The Tasting Room has a great reputation, it’s one of the best restaurants in the
country; and is all about progression and quality. The Tasting Room has been at the forefront for such a long time, how can I not be interested and excited about working there? It’s exactly where I want to be. There are a handful of really great chefs in the country, a lot of good ones, but a small amount of really great ones, now I have the opportunity to work alongside a second, I feel very privileged to have this chance.
Describe your philosophy and approach to cooking?
Food in a fine dining establishment needs to be thought provoking, not necessarily philosophical or sociological, it doesn’t have to change your political views either, but there has to be a few points during the meal when the diner has to query or ask questions; questions such as, I wonder how they made that? That’s an interesting combination; I wonder why they put those together? It has to make you think a little, but only if you want to, of course, a meal should also be enjoyable without having the need to make one think, but it’s nice to make it a talking point, or at least a point of interest.
Food has to be carefully prepared with the focus on quality – never compromise on quality and authenticity; it can be the most complex of dishes with a variety of flavours and textures, or something simple, as long as all care has been taken to make sure it tastes good – and simple doesn’t always mean easy.
Your favourite ingredient?
I love mushrooms. The varieties are so versatile: crumbed and fried, pickled, puréed, as soup or fresh, served with chicken, fish, beef, lamb or by itself, basically any which way with nearly anything. I also enjoy foraging for them when I do get the chance.
What don’t people know about you?
If you don’t know about it, it is probably for the best… Only kidding, I’m not too secretive, I’m quite transparent, there isn’t a great deal people don’t know; I guess the one thing is that I’m trying to write a novel, and as you  can see, I’m still slaving away in the kitchen, so it has not really been successful thus far.
Your thoughts on working with Margot Janse?
I am very excited about the opportunity. When I was a trainee chef, clumsily stumbling my way through chef school, I remember reading articles about her and what she was doing at The Tasting Room (not for a second, did I then, think that I would be where I am today). It is very humbling to have been given this chance, slightly nerve wracking, but very exciting, and I hope to learn a great deal while working next to her.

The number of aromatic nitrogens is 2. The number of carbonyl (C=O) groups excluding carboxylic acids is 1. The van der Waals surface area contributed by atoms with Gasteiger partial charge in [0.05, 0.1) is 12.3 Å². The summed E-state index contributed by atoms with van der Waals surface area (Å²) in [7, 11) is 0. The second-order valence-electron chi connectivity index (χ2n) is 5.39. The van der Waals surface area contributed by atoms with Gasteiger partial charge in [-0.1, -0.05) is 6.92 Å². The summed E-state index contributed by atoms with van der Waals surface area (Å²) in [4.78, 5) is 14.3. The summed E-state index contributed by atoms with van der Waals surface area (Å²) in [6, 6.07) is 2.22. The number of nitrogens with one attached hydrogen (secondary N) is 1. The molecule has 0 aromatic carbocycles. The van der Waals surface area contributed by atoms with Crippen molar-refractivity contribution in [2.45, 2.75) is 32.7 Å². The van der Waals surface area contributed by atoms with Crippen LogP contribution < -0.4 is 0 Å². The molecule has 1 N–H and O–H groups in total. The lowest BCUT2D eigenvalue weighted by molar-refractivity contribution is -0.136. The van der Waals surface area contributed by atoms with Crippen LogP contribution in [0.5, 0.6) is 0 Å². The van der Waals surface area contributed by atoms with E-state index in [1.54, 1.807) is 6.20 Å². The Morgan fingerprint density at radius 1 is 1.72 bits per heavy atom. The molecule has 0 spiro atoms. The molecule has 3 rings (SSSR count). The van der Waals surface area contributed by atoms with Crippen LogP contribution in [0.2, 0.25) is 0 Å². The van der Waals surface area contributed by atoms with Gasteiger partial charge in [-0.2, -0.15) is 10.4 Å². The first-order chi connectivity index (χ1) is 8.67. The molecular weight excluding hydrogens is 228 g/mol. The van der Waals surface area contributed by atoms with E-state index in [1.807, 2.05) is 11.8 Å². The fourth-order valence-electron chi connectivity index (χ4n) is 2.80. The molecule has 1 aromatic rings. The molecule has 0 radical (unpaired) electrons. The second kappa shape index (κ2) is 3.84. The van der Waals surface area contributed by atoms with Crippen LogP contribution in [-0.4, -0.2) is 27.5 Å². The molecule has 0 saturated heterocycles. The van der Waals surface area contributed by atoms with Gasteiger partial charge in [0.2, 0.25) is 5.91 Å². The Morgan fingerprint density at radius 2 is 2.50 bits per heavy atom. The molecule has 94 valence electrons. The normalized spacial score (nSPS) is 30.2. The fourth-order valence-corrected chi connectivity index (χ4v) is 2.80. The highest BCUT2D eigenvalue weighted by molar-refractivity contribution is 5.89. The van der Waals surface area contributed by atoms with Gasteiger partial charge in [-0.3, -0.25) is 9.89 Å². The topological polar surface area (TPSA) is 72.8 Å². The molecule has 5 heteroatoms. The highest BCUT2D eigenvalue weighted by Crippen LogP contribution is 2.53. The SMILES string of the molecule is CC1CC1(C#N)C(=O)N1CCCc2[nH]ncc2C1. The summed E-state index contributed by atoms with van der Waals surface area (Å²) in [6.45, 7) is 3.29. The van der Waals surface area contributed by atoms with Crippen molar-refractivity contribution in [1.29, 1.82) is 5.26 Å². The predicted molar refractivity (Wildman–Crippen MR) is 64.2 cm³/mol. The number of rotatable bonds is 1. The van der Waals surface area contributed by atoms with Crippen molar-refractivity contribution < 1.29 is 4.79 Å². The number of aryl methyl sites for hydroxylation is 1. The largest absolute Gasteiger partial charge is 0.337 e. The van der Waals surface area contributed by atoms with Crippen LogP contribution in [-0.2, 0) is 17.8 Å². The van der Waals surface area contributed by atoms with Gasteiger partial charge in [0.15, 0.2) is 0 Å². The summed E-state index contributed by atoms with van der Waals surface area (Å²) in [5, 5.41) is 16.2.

You’re moving to Franschhoek! What are you looking forward to exploring in the area?
Franschhoek is phenomenal, one of the most beautiful places in our country, Jean [Gerald’s wife] and I can’t believe we’re moving there, but I’m excited to experience the wine farms properly (quite difficult when you have to drive back to Cape Town, the wine has to be limited). Also eating at all the restaurants around the area and the surrounding walks and hikes up the mountains and forests.
Jean and I enjoy time out just wandering around, looking for mushrooms, when the season is right, or just getting lost somewhere. I also really want to try the Wine Tram, very keen on that one.
I know Margot and LQF do a lot of community work, and it will be great to get involved there too.
Other than cooking, what are your passions?
Music, food, sport, all sorts of storytelling and wine – we had a wine-themed wedding, yeah, I like wine a lot.
Describe yourself in three words?
Passionate, driven, grumpy – but funny grumpy, not too serious

Like every other Executive Chef at the top of their game—Margot Janse has decided to appoint a Head Chef for The Tasting Room; Gerald van der Walt (formerly of The Greenhouse in Cape Town). This creative collaboration is set to take the much-awarded fine dining restaurant to new heights.

“I am most certainly not leaving,” says Margot Janse. “I’ve appointed Gerald as there’s a gap at the top: taking nothing away from my team. I have incredible chefs. Gregory Caci my sous chef is fantastic and he and my team deserve the support. I’m travelling a lot and I think that it’s only fair that there’s another person at the top. This means I’ll be able to manage my time better, and that I can spread myself further without losing anything.”